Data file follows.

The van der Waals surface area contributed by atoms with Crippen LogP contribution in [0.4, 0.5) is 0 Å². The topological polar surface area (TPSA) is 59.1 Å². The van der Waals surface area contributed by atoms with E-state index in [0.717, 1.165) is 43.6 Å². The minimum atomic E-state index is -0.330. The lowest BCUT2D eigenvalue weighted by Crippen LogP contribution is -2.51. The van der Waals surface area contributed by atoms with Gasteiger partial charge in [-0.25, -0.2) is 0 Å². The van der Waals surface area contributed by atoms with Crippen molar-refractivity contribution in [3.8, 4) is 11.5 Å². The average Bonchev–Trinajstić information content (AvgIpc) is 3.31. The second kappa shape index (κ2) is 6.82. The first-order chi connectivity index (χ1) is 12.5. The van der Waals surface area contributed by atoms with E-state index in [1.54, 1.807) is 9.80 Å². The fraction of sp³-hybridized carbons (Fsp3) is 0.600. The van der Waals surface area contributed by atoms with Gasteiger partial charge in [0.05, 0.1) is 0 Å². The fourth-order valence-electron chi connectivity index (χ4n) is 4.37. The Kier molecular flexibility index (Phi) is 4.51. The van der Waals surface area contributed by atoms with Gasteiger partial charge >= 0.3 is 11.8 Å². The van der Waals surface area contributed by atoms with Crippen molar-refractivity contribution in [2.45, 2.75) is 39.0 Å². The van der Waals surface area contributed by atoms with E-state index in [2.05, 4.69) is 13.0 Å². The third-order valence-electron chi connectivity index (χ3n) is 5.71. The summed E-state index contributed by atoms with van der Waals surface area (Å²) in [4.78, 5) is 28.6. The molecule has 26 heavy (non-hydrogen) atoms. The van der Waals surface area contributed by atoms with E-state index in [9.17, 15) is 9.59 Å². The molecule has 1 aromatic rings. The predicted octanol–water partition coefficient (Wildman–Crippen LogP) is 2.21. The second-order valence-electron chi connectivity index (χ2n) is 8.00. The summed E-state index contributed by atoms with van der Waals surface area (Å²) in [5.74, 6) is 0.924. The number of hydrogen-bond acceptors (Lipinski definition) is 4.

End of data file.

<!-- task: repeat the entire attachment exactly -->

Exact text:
The van der Waals surface area contributed by atoms with Crippen LogP contribution in [0.4, 0.5) is 0 Å². The topological polar surface area (TPSA) is 59.1 Å². The van der Waals surface area contributed by atoms with E-state index in [0.717, 1.165) is 43.6 Å². The minimum atomic E-state index is -0.330. The lowest BCUT2D eigenvalue weighted by Crippen LogP contribution is -2.51. The van der Waals surface area contributed by atoms with Gasteiger partial charge in [-0.25, -0.2) is 0 Å². The van der Waals surface area contributed by atoms with Crippen molar-refractivity contribution in [3.8, 4) is 11.5 Å². The average Bonchev–Trinajstić information content (AvgIpc) is 3.31. The second kappa shape index (κ2) is 6.82. The first-order chi connectivity index (χ1) is 12.5. The van der Waals surface area contributed by atoms with E-state index in [1.54, 1.807) is 9.80 Å². The fraction of sp³-hybridized carbons (Fsp3) is 0.600. The van der Waals surface area contributed by atoms with Gasteiger partial charge in [0.05, 0.1) is 0 Å². The fourth-order valence-electron chi connectivity index (χ4n) is 4.37. The Kier molecular flexibility index (Phi) is 4.51. The van der Waals surface area contributed by atoms with Gasteiger partial charge >= 0.3 is 11.8 Å². The van der Waals surface area contributed by atoms with Crippen molar-refractivity contribution in [2.45, 2.75) is 39.0 Å². The van der Waals surface area contributed by atoms with E-state index in [2.05, 4.69) is 13.0 Å². The third-order valence-electron chi connectivity index (χ3n) is 5.71. The summed E-state index contributed by atoms with van der Waals surface area (Å²) in [4.78, 5) is 28.6. The molecule has 26 heavy (non-hydrogen) atoms. The van der Waals surface area contributed by atoms with E-state index in [9.17, 15) is 9.59 Å². The molecule has 1 aromatic rings. The predicted octanol–water partition coefficient (Wildman–Crippen LogP) is 2.21. The second-order valence-electron chi connectivity index (χ2n) is 8.00. The summed E-state index contributed by atoms with van der Waals surface area (Å²) in [5.74, 6) is 0.924. The number of hydrogen-bond acceptors (Lipinski definition) is 4.